For Mohammed Hwiedi, the fighting left behind fear and a field full of shrapnel, including twisted pieces of rockets, the remains of rocket-propelled grenades and missiles. When members of the HI team walk across the field, they step across countless pieces of war debris. "I will not work the field until every square meter of soil has been declared safe," says the farmer.
But that could take some time. There are still countless pieces of UXO in the area surrounding Misurata. Meanwhile, Hwiedi doesn't know how he will support his family in the long term. "I have to be able to cultivate my fields soon. Our savings have almost run out," said the 55-year-old, hanging his head.
Paul McCullough is familiar with the hardships of farmers like Hwiedi. The 50-year-old former British soldier works for HI in Misurata, where he defuses the deadly remnants of the civil war. "It's unbelievable to see what a massive number of weapons are in circulation in Libya. It appears that Gadhafi bought up all the weapons he could get his hands on.
The arsenals were looted in the civil war, and now they pose a threat to the civilian population," McCullough says. Attempts to secure the arsenals at the end of the war failed miserably. The consequences are still hard to predict today.
McCullough drives an SUV along Tripoli Street, which served as the front for months during the civil war. Today, the street is a continuous line of ruins, of facades torn apart by machine-gun and rocket fire.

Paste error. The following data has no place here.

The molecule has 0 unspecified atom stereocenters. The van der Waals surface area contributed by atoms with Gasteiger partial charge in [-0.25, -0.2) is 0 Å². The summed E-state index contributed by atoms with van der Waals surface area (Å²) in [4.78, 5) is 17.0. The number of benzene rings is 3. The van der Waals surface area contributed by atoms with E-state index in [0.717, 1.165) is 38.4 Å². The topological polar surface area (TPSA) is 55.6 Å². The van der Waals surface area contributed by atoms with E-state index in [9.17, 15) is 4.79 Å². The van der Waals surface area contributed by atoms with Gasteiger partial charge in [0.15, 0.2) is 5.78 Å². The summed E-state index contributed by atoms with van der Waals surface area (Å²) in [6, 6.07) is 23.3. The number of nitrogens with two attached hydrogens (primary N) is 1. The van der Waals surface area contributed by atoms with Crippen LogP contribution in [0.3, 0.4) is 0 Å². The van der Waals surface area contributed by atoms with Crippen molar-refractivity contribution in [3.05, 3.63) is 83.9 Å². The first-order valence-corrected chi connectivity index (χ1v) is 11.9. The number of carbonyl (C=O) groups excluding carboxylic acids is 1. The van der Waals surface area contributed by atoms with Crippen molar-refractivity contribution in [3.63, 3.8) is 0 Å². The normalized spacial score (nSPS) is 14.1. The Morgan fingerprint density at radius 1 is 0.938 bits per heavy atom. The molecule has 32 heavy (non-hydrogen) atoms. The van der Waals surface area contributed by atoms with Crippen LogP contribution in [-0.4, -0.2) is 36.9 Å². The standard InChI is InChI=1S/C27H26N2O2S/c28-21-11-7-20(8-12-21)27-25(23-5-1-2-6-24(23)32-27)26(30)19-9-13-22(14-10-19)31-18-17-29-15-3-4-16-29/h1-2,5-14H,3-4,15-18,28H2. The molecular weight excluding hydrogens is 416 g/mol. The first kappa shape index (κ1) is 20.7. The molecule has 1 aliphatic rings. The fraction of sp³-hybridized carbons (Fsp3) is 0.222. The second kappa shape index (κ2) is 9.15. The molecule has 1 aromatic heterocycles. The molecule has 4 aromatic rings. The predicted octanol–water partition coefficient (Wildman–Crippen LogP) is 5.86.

Residents have placed a random assortment of weapons in front of one building as a memorial of sorts. A rocket launcher, still loaded with a live rocket, stands by the side of the road. McCullough angrily shakes his head.
On the bright side, the first renovations are finally getting underway. A restaurant has just opened in a former ruin. The owner, who serves pizza and kebabs, has defiantly named it Stalingrad.
McCullough is on a collection trip. After he and his team pick up a Katyusha rocket from a container on the city's outskirts and load it onto the bed of their pickup truck, they will drive to a collection point operated by the militia.
It runs the show in Misurata and has placed two containers for UXO in front of one of its bases. "It's next to an elementary school, of all things," says McCullough, as they move the war debris - artillery rounds and another rocket - from the containers and to the truck.
Then they continue to the day's final destination, an abandoned military facility near the airport, where McCullough points out what he means when he says that the country is flooded with weapons. Defused shells - supplied by Russia, China, Bulgaria, Belgium and other countries - lie in tightly packed rows.